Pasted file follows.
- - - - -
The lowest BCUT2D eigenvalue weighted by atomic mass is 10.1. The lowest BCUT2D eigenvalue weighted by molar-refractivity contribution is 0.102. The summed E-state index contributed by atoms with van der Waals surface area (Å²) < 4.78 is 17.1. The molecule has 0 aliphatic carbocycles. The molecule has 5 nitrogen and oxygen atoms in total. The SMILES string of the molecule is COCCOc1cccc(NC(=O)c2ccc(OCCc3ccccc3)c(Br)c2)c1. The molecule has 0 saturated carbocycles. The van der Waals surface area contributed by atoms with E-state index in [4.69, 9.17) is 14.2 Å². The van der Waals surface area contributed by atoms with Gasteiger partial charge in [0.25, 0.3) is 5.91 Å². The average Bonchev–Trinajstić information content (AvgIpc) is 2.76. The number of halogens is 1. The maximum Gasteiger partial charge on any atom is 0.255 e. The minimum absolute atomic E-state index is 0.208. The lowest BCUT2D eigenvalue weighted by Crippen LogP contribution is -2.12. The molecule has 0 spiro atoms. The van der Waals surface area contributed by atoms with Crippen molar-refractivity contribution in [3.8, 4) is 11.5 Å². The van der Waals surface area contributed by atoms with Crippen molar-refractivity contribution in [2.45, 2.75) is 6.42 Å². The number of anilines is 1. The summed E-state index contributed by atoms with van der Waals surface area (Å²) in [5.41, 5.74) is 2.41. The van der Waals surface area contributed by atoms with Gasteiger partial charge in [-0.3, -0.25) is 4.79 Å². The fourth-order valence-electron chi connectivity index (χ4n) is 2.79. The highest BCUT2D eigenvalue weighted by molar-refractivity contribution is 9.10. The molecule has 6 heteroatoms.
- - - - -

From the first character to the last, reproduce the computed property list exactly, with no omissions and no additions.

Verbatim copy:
The lowest BCUT2D eigenvalue weighted by atomic mass is 10.1. The lowest BCUT2D eigenvalue weighted by molar-refractivity contribution is 0.102. The summed E-state index contributed by atoms with van der Waals surface area (Å²) < 4.78 is 17.1. The molecule has 0 aliphatic carbocycles. The molecule has 5 nitrogen and oxygen atoms in total. The SMILES string of the molecule is COCCOc1cccc(NC(=O)c2ccc(OCCc3ccccc3)c(Br)c2)c1. The molecule has 0 saturated carbocycles. The van der Waals surface area contributed by atoms with E-state index in [4.69, 9.17) is 14.2 Å². The van der Waals surface area contributed by atoms with Gasteiger partial charge in [0.25, 0.3) is 5.91 Å². The average Bonchev–Trinajstić information content (AvgIpc) is 2.76. The number of halogens is 1. The maximum Gasteiger partial charge on any atom is 0.255 e. The minimum absolute atomic E-state index is 0.208. The lowest BCUT2D eigenvalue weighted by Crippen LogP contribution is -2.12. The molecule has 0 spiro atoms. The van der Waals surface area contributed by atoms with Crippen molar-refractivity contribution in [3.8, 4) is 11.5 Å². The van der Waals surface area contributed by atoms with Crippen molar-refractivity contribution in [2.45, 2.75) is 6.42 Å². The number of anilines is 1. The summed E-state index contributed by atoms with van der Waals surface area (Å²) in [5.41, 5.74) is 2.41. The van der Waals surface area contributed by atoms with Gasteiger partial charge in [-0.3, -0.25) is 4.79 Å². The fourth-order valence-electron chi connectivity index (χ4n) is 2.79. The highest BCUT2D eigenvalue weighted by molar-refractivity contribution is 9.10. The molecule has 6 heteroatoms.